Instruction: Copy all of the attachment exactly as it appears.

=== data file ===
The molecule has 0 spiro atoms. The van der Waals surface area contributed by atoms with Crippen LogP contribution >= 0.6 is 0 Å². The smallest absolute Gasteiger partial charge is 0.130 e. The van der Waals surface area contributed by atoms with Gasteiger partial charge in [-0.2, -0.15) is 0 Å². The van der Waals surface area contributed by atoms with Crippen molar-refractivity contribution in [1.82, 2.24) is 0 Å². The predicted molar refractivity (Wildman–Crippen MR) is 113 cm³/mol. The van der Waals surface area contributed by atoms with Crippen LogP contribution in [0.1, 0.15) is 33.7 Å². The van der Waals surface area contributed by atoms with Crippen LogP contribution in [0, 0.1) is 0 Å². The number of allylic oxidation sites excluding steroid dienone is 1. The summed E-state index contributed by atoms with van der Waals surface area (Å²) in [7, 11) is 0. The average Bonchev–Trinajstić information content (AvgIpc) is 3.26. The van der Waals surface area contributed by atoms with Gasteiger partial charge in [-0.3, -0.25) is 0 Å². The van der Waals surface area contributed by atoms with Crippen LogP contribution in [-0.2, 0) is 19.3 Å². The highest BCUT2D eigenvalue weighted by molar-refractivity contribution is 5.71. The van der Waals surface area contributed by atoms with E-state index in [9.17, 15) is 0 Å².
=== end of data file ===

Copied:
The molecule has 0 spiro atoms. The van der Waals surface area contributed by atoms with Crippen LogP contribution >= 0.6 is 0 Å². The smallest absolute Gasteiger partial charge is 0.130 e. The van der Waals surface area contributed by atoms with Gasteiger partial charge in [-0.2, -0.15) is 0 Å². The van der Waals surface area contributed by atoms with Crippen molar-refractivity contribution in [1.82, 2.24) is 0 Å². The predicted molar refractivity (Wildman–Crippen MR) is 113 cm³/mol. The van der Waals surface area contributed by atoms with Crippen LogP contribution in [0.1, 0.15) is 33.7 Å². The van der Waals surface area contributed by atoms with Crippen LogP contribution in [0, 0.1) is 0 Å². The number of allylic oxidation sites excluding steroid dienone is 1. The summed E-state index contributed by atoms with van der Waals surface area (Å²) in [7, 11) is 0. The average Bonchev–Trinajstić information content (AvgIpc) is 3.26. The van der Waals surface area contributed by atoms with Gasteiger partial charge in [-0.3, -0.25) is 0 Å². The van der Waals surface area contributed by atoms with Crippen LogP contribution in [-0.2, 0) is 19.3 Å². The highest BCUT2D eigenvalue weighted by molar-refractivity contribution is 5.71. The van der Waals surface area contributed by atoms with E-state index in [9.17, 15) is 0 Å².